Iran gave OPEC the green light on Friday to reduce oil output by around 0.8 million barrels per day from 2019 after finding a compromise with rival Saudi Arabia over a possible exemption from the cuts, an OPEC source said.
Tehran has emerged as a key sticking point for a deal but sources said the difficulties were now in the past and OPEC was refocusing on talks with non-member producers led by Russia to reduce supplies and prop up oil prices.
"Yes, Iran agreed in principle," the source said.
OPEC will propose that non-member producers contribute an additional 0.4 million bpd to the cuts, the source said. "It will be stamped when the non-OPEC meeting is done."
The Organization of the Petroleum Exporting Countries was meeting in Vienna for a second day running, before discussions with its non-OPEC allies scheduled for 1400 GMT.
Saudi Arabia faces pressure from US President Donald Trump to help the global economy by refraining from cutting supplies.
An OPEC output reduction also would provide support to Iran by increasing the price of oil.
Possibly further complicating any OPEC decision is the crisis around the killing of journalist Jamal Khashoggi at the Saudi consulate in Istanbul in October. Trump has backed Saudi Crown Prince Mohammed bin Salman despite calls from many US politicians to impose stiff sanctions on Riyadh.
US special representative for Iran Brian Hook met Falih in Vienna this week, in an unprecedented development ahead of an OPEC meeting. Saudi Arabia first denied the Hook-Falih discussion took place but later confirmed it.
"US political pressure is clearly a dominant factor at this OPEC meeting, limiting the scope of Saudi actions to rebalance the market," said Gary Ross, chief executive of Black Gold Investors and a veteran OPEC watcher.
The price of crude has fallen almost a third since October to around $60 a barrel as Saudi Arabia, Russia and the United Arab Emirates raised output to offset lower exports from Iran, OPEC's third-largest producer.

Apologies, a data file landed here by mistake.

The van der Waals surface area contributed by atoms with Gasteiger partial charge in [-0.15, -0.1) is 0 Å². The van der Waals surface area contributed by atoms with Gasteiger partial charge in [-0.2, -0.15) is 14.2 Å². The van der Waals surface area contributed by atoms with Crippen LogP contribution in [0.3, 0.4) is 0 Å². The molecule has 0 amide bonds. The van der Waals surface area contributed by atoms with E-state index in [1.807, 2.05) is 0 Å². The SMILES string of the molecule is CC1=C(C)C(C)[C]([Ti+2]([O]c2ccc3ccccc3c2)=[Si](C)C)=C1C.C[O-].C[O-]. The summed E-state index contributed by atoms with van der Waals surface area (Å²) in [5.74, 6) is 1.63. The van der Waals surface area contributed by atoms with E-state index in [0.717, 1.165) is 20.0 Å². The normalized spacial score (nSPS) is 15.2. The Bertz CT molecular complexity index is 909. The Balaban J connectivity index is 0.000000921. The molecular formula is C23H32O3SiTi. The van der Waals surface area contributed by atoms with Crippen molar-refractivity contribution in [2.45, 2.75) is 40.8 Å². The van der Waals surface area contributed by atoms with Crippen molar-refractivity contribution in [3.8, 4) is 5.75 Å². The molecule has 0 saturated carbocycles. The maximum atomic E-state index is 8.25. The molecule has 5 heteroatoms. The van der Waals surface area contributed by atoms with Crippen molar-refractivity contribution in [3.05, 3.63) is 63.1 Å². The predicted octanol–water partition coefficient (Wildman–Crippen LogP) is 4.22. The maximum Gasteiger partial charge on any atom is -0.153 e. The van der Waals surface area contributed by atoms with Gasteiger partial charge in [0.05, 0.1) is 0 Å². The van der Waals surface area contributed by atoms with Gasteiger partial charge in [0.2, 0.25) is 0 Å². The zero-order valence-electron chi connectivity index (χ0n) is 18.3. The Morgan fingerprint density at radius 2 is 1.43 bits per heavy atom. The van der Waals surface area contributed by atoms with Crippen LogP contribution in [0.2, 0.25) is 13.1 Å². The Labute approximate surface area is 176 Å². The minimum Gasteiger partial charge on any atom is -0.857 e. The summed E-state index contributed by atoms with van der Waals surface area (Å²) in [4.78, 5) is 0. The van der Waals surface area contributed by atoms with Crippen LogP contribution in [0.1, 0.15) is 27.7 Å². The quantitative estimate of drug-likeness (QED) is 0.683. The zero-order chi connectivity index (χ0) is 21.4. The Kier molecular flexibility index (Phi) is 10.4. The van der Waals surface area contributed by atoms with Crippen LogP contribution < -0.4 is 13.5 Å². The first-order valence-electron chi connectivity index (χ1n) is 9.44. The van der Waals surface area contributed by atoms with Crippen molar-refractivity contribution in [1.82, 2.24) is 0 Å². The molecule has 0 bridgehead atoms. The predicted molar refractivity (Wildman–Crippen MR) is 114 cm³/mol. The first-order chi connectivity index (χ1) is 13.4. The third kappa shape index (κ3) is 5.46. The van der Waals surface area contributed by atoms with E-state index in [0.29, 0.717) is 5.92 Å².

The price decline prompted OPEC and its allies to discuss output cuts, and Saudi Energy Minister Khalid al-Falih said on Thursday possible reductions by those involved ranged from 0.5-1.5 million bpd.
A reduction of 1 million bpd would be acceptable and so far was the main scenario, Falih said, but he added that Russia needed to commit significant volumes.
Russian Energy Minister Alexander Novak met with President Vladimir Putin in St Petersburg on Thursday and returned to the Austrian capital on Friday morning.
A Russian Energy Ministry source said Moscow was ready to contribute a cut of around 200,000 bpd - more than the initially suggested figure of 150,000 bpd.
Russia, Saudi Arabia and the United States have been vying for the position of top crude producer in recent years. The United States is not part of any output-limiting initiative due to its anti-trust legislation and fragmented oil industry.
On Thursday, US government figures showed the country had become a net exporter of crude oil and refined products for the first time on record, underscoring how the surge in production has altered the supply equation in world markets.
First Published: IST